If you’re going to build a house on a mountain shaped like a skull, you deserve what’s coming to you. Thus, you shouldn’t feel sorry for the people in The House on Skull Mountain; they really should know better. Although the title sounds like a haunted house movie, it’s really more of a voodoo tale centered on the Christophe family.
At the start of the film, old lady Pauline Christophe kicks the bucket. Her four great grandchildren — including hottie Lorena (Janee Michelle), skeevy Phillippe (Mike Evans, better known as Lionel #1 from The Jeffersons) and whitey Andrew (Victor French) — are invited to her spooky mansion outside of Atlanta for the funeral and the reading of the will. For some ridiculous reason, they’re convinced to spend a week at the house, at which point they learn that the family is descended from King Henry I of Haiti, who liberated the island from the French (not Victor) by invoking the voodoo spirit Dambala (also appearing in Doctor Terror’s House of Horrors).
Now, someone is invoking Dambala to do harm to the Christophes, but who? Could it be the creepy servants of the house, Thomas and Lovette? Or could it be someone who isn’t so damn obvious? I wish I could say it is. Despite the fact that Andrew appears to be about 20 years older than Lorena and 20 times uglier, a semi-incestuous affection develops between the cousins that thankfully is never consummated. There are hints that we’ll find out some juicy details about why Andrew is white (or, as Phillippe so eloquently puts it, “Who’s the honky in the woodpile?”), but alas, the movie ends with that question unanswered.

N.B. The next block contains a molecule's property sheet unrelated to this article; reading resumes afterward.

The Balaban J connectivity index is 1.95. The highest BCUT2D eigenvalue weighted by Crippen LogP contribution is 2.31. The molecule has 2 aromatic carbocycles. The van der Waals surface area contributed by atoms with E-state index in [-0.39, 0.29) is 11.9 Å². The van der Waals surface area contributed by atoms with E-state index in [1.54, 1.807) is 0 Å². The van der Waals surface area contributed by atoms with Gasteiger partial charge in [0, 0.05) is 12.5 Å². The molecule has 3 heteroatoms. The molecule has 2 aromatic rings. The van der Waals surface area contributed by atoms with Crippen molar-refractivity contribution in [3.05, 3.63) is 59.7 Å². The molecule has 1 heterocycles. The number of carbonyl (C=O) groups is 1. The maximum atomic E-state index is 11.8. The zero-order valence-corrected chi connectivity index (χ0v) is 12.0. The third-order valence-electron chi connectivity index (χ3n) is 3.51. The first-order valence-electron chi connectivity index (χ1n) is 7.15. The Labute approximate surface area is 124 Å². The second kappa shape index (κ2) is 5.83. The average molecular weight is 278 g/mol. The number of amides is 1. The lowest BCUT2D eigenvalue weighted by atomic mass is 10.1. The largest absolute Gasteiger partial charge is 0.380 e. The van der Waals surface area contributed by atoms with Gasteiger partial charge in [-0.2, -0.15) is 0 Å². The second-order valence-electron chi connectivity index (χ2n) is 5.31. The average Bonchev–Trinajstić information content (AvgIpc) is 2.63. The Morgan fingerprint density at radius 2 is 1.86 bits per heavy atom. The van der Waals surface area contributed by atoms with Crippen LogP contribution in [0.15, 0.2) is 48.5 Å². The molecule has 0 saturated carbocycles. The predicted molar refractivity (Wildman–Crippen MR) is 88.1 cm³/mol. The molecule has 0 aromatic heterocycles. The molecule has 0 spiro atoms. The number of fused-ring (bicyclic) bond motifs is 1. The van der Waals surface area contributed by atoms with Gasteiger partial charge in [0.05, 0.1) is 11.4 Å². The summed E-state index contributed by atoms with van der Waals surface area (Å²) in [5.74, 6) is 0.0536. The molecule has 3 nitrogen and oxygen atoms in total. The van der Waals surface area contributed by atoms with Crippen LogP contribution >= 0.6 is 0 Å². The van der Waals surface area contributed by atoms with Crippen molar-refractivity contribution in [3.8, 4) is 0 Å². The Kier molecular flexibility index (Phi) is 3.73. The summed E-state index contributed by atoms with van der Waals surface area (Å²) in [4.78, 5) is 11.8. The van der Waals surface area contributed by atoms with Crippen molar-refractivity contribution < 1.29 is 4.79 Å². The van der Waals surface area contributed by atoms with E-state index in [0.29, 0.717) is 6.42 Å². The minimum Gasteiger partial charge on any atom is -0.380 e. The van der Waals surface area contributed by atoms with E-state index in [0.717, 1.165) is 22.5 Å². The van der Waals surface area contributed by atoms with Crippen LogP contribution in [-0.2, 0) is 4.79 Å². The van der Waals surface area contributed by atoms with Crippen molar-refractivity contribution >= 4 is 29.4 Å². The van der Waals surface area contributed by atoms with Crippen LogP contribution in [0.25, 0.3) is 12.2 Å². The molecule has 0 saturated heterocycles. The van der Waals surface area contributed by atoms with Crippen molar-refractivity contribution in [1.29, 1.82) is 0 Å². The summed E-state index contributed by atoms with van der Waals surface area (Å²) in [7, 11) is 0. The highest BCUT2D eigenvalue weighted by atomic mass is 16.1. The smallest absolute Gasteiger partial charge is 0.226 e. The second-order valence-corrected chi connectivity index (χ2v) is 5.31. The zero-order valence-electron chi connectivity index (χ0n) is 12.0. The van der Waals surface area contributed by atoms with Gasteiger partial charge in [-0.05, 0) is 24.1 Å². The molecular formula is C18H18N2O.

All around, The House on Skull Mountain teases us with its potential…its firm, taut, round potentials. While it’s attractive to look at and features talented actors, the scares are old-fashioned and tame, even for 1974. If the sight of a snake or a skull or a snake in a skull makes you scream uncontrollably, you might find this film frightening. Or you might be six years old.